If the book has a presiding spirit, it is, perhaps, Mary Wollstonecraft, for all that she is already cold in her grave when Young Romantics begins. Her terrifying (for the times) unconventionality, her feminism, and her suicidal impulses lived on in both her daughters, Fanny Imlay and Mary Godwin (later Mary Shelley), and, more strikingly, in their stepsister, Claire Clairmont (Claire’s mother married Wollstonecraft’s widower, William Godwin, after Mary’s early death); and it is one of these three, Claire, whose near constant presence in the narrative comes to seem to the reader most significant. Sometimes, Claire appears to be mad, even monstrous; you feel, as Mary often did, that you would like to escape her neediness and her strange reinventions. But at others, she is sympathetic, being more sinned against than sinning, yet another casual victim of the Shelleys, whose self-absorption could be devastating. Either way, without her, the story would have been very different.

Claire had a brief and unhappy affair with Byron, a liaison she conjured out of thin air, having conceived a delirious crush on him, one based solely on her reading of his poetry; later, they had a daughter, Allegra, who died young. I would not describe Claire as human glue, though she had the tenacity of a limpet when necessary. But she was both witness and catalyst. It was Claire who introduced her future brother-in-law, Shelley, to Byron on the shores of Lake Geneva, and it was because of Claire’s daughter that Shelley travelled in 1818 to Italy, where he wrote many of his greatest poems. (Byron, always on the move, had decreed that the child would live with him; Claire, Mary and Shelley decided to deliver her personally.)

Then there was Claire’s relationship with her stepsister, the author of Frankenstein. For both of them, the question – burden – of reputation was problematic from the start. Their connection to Wollstonecraft gave them a notoriety even before they left home, and when they did exit Godwin’s Skinner Street household, it was as moral fugitives.

Mary eloped with Shelley, a married man (they were only able to marry when his abandoned wife, Harriet, drowned herself in the Serpentine), and Claire accompanied them on their ill-planned trip to the continent. This arrangement further isolated her both from society and from her family – even William Godwin, the famous radical, disapproved of it – and without even the consolation of love.

Why did she do it? Hay suggests that Claire, too, was infatuated with Shelley, and her diligent charting of the course of her complex and often secretive relationship with the poet, not to mention the intense stress this placed on the bond with her stepsister, is one of the great pleasures of her book. Like some white-coated ward doctor, she takes the pulse of this non-couple at regular intervals, and her medical notes are always fascinating. Claire outlived her stepsister, Mary, by 28 years, and Shelley by 57, a passage of time that afforded her a sense of perspective rare in an age where so many died young.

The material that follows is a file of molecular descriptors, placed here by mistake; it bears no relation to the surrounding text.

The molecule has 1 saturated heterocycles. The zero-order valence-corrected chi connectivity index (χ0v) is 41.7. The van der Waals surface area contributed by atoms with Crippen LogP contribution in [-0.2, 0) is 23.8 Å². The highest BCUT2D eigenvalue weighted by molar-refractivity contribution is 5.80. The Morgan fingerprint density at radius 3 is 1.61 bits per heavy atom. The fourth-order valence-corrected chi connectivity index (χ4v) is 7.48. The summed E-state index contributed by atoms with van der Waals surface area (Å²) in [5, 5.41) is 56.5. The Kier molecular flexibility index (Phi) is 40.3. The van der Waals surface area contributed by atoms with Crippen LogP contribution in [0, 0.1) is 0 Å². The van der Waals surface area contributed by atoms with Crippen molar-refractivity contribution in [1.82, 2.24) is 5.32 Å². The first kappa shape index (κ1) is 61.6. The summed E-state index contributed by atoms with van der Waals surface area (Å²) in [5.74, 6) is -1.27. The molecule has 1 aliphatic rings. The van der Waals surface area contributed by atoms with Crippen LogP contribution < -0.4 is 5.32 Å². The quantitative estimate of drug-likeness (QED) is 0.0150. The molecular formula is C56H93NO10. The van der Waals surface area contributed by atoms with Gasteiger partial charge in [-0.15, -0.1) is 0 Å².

Hay has published for the first time a fragment of autobiography written by Claire, discovered in 1998. It makes for stunning reading. In it, she launches an excoriating attack on Byron and Shelley’s belief in “free love”, a conviction that did poor Claire no good at all (after their deaths, forced to work as a governess in Russia, she lived in fear of discovery of her association with them). Free love, she writes, “dissolves” tenderness, abusing affections “that should be the solace and balm of life”. She goes on to assert that it turned even the poets’ own lives into a “perfect hell”.

It would be worth devouring Young Romantics for Claire’s story alone. But if it’s the men you’re after, they’re all here, too. Byron’s scandalous doings are retold with verve, from the disaster of his marriage to Annabella Milbanke (the rot set in on their honeymoon, which Byron thereafter referred to as his “treaclemoon”) to the infamous summer he spent in Switzerland with the Shelleys and Claire, in the course of which Mary first conceived Frankenstein (one local hotelier did a brisk trade in sailing trips on Lake Geneva, during which appalled English tourists inspected the washing drying outside Byron’s villa for evidence of female inhabitants).

Personally, I did not take to Leigh Hunt, on whom Hay lavishes great attention. But his relationship with his sister-in-law, Bess Kent, is intriguing. She is Claire’s echo: a more shadowy figure, for sure, but perhaps just as sorely used.

The epigraph to Young Romantics is taken from something Keats wrote of his circle in 1817: “The web of our Life is of mingled yarn.” It is the author’s great achievement to have so deftly unpicked the glorious knot formed by these jumbled and many hued fibres, and by doing so, to have revealed their true colours, blazing and afresh.